Sao Paulo Traffic Jams Extend 112 Miles, On Average

With so much time spent in cars, it’s inevitable that life events like meeting your future spouse occur there, too

Traffic in Sao Paolo. Photo: Flickr user scribbletaylor

Fabiana Crespo met her husband while sitting in traffic:

“I was with a friend in my car and he was in his car also with a friend. In the stop and go of the traffic jam we started driving side by side and then he started looking at me,” says Crespo.

After some flirting through the car windows, Mauricio managed to convince Fabiana to give him her phone number. He called, and an enduring love story began.”I think this is the only thing we can’t complain about in Sao Paulo’s traffic”, she says.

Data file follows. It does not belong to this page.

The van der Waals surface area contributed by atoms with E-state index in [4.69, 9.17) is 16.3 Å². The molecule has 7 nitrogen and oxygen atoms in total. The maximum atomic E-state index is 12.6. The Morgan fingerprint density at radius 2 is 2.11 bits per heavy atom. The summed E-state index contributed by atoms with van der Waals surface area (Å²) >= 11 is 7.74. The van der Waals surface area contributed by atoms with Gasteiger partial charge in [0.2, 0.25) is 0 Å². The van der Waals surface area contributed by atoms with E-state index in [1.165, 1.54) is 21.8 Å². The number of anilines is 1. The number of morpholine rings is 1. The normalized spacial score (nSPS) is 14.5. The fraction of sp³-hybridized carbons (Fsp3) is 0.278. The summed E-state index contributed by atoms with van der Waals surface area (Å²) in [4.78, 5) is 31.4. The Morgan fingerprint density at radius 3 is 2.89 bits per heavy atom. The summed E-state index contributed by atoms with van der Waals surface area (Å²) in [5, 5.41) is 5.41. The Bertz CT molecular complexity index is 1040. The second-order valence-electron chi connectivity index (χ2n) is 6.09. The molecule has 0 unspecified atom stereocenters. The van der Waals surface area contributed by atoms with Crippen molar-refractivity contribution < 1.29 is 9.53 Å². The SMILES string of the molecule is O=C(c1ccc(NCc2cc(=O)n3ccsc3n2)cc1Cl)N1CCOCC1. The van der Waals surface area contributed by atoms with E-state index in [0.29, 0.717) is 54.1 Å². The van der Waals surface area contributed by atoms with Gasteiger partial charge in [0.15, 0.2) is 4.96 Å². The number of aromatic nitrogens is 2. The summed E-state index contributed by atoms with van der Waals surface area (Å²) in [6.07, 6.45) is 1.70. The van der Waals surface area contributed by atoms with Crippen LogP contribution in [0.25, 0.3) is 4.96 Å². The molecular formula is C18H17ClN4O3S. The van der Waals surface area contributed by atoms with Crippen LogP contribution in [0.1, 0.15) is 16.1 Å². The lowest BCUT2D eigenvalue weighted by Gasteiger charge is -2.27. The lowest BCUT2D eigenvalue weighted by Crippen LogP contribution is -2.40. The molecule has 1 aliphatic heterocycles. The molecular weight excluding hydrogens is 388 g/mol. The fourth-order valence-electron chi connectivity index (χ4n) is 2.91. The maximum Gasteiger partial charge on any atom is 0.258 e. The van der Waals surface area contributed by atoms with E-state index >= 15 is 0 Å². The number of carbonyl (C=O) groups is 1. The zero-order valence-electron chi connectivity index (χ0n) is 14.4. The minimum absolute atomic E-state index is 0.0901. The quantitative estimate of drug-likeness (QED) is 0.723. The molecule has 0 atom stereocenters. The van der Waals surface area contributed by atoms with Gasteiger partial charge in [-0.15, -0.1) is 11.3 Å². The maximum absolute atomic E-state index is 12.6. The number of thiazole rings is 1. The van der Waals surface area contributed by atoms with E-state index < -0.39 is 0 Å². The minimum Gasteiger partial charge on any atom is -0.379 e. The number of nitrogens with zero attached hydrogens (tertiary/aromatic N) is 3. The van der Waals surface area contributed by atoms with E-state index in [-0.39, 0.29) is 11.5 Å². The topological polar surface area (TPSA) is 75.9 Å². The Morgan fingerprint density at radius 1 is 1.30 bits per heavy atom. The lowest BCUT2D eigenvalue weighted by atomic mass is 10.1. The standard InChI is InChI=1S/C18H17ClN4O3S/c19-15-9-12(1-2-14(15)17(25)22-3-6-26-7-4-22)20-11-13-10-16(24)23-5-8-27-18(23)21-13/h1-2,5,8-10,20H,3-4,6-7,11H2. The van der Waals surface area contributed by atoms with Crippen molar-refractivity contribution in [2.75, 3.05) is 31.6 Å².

This is the city of Sao Paulo, Brazil, where the BBC reports that, in the city of 11 million, traffic jams average 112 miles long on Friday evenings. It can even stretch to 183 miles on particularly bad days. With so much time spent in cars, it’s inevitable that life events like meeting your future spouse occur there too.

IBM’s annual Commuter Pain Survey (which did not include Sao Paulo) awarded Mexico City the ‘most painful’ ranking:

The index is comprised of 10 issues: 1) commuting time, 2) time stuck in traffic, agreement that: 3) price of gas is already too high, 4) traffic has gotten worse, 5) start-stop traffic is a problem, 6) driving causes stress, 7) driving causes anger, 8) traffic affects work, 9) traffic so bad driving stopped, and 10) decided not to make trip due to traffic.

Mexico City scored the worst overall, and Sao Paulo’s traffic jams may cover the longest distance. The record for worst traffic jam ever, though, goes to China.

In 2010, China hosted a 74-mile long, 11 day traffic jam that stretched from Beijing towards Mongolia. Drivers started measuring distance in miles/day. Think about that the next time you’re stuck.


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